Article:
Jurisdictions should protect privileged communications that are voluntarily shared between insureds and insurers. They should recognize this protection to prevent unwanted and unintended disclosure to third parties while continuing to encourage honest communication between insurance companies and their insureds. To achieve this result, jurisdictions need to adopt an approach that views the insurance company as the insured's ally, rather than adversary, even when the insured is defending a lawsuit that the insurer might later exclude from coverage. Part II of this Comment describes how and why D&O policies differ from general liability policies, which also involve litigation concerning privileged information. Because D&O insurance contracts are unique, applying rules tailored towards general liability insurance contracts creates unreasonable results when applied to D&O liability insurance contracts. Part III describes the attorney-client privilege and work product doctrine. Part IV describes how privilege applies between an insured and insurer when the insurer has failed to confirm coverage. Specifically, this Part reviews the minority approach of encouraging honest communication between insurance companies and insureds by allowing privilege to extend to communication between the two. Part IV also discusses the majority's approach of protecting the insured from being forced to disclose information to the insurer and the outcome of applying the majority approach when third party plaintiffs request the shared information. Part V describes a middle ground between the majority and minority approaches and concludes that courts should adopt an approach that protects the insured from any forced disclosure but still encourages open communication between the insured and insurer.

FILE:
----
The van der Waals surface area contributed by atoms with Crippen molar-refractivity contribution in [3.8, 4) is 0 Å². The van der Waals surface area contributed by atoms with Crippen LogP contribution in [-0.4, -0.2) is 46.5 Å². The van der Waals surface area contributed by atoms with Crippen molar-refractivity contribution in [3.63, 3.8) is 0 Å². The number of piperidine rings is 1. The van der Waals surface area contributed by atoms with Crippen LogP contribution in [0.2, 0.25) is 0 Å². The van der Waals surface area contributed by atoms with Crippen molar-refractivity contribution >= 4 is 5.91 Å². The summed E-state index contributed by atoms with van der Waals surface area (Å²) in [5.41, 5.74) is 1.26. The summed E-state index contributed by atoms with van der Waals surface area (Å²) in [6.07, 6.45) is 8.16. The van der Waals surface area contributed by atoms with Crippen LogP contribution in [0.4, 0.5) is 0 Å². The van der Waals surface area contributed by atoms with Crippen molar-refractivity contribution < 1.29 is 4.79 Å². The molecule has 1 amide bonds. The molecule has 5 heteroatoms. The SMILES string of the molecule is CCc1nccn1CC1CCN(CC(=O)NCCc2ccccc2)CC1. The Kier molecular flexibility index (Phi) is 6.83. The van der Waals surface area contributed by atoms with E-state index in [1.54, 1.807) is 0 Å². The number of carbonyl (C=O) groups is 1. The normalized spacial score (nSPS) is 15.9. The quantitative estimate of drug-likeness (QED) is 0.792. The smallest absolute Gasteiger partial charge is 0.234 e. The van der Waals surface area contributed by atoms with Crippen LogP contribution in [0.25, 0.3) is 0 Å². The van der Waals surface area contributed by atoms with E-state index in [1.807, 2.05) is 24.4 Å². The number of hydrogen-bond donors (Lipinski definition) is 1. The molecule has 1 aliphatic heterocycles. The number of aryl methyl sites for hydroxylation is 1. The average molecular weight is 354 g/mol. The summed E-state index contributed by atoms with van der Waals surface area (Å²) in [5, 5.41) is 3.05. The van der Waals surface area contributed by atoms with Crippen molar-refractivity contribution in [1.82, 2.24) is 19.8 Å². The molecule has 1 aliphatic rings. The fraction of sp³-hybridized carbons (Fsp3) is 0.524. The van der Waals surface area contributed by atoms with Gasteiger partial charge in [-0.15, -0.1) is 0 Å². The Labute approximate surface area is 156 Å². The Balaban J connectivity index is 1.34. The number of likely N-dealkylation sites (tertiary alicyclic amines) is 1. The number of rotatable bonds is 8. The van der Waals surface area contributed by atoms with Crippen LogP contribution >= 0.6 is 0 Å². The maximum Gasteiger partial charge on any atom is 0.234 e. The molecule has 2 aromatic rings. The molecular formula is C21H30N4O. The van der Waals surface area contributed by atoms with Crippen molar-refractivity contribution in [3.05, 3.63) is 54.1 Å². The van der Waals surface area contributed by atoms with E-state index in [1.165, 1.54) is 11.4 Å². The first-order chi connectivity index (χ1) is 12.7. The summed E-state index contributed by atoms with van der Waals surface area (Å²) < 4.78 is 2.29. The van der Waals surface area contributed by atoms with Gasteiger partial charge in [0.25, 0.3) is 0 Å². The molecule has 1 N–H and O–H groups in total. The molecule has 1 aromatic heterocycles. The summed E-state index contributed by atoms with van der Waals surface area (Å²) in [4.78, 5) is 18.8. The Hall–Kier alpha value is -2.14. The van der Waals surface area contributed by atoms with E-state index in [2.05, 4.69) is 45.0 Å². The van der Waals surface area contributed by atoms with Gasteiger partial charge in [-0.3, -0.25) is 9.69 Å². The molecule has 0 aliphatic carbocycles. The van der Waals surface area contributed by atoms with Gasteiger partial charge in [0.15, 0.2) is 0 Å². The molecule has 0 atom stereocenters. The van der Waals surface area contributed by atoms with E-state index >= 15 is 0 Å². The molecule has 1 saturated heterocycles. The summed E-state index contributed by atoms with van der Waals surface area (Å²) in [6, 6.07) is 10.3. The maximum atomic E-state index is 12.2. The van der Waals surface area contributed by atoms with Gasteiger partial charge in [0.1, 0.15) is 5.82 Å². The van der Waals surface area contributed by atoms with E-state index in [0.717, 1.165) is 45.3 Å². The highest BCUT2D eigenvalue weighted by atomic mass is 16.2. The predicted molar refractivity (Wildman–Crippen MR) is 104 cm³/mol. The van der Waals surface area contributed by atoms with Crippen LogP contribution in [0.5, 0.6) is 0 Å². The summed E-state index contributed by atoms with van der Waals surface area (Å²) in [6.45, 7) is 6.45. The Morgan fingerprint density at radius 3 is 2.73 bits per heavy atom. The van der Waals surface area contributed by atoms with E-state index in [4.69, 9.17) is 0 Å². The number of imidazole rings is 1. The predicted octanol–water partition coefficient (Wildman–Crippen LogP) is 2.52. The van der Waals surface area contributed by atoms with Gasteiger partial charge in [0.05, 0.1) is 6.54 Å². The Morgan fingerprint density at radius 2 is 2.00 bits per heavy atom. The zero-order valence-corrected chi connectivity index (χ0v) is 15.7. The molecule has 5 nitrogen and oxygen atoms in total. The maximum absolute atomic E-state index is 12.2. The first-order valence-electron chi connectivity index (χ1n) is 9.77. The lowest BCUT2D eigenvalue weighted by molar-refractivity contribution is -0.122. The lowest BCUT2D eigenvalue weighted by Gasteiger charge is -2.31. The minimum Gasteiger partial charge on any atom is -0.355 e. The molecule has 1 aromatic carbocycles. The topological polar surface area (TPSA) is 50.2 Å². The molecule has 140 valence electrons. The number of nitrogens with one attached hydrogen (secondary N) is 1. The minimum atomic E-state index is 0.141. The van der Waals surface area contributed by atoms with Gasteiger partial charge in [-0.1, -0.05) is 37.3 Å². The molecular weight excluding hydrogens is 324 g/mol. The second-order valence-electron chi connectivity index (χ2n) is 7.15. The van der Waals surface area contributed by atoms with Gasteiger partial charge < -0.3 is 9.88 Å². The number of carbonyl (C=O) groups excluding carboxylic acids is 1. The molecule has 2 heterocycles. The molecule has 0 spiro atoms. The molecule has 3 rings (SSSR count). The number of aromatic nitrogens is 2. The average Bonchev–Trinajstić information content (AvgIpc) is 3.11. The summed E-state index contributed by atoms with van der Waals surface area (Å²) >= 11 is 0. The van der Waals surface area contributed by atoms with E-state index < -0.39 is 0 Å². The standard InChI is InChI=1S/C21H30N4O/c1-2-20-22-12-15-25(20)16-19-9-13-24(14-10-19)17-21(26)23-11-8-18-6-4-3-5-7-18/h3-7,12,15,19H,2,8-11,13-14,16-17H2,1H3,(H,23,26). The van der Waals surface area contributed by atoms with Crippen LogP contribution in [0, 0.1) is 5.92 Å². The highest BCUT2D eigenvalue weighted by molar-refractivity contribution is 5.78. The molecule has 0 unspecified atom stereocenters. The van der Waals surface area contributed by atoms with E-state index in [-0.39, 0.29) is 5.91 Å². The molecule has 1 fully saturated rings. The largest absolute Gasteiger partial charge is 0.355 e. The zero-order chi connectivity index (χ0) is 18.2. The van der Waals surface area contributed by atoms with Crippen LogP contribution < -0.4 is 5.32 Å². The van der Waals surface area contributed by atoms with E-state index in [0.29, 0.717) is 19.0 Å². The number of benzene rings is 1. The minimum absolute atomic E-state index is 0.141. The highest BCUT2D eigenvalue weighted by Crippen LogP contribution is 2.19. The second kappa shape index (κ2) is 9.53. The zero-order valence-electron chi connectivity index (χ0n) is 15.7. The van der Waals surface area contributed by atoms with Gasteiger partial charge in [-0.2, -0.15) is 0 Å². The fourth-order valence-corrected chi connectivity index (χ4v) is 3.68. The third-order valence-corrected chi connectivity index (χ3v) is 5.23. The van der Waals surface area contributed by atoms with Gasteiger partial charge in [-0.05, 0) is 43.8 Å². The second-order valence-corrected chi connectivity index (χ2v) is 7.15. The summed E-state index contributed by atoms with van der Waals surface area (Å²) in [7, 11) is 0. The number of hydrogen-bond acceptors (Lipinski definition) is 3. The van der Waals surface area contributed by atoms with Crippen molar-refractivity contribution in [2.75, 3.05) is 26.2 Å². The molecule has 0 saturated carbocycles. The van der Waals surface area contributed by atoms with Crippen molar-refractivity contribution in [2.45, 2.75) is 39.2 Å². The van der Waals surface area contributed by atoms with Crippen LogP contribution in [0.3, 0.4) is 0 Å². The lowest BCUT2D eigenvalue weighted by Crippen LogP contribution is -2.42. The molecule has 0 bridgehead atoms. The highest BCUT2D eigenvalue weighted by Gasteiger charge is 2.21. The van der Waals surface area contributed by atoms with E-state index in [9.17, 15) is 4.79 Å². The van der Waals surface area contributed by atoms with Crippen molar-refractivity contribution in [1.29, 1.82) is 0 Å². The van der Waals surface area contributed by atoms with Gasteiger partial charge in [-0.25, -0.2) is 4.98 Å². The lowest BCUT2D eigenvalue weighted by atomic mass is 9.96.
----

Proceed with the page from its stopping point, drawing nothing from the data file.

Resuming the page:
Edward Lin, "Virtual" Schools: Real Discrimination, 32 SEATTLE U. L. REV. 177 (2008).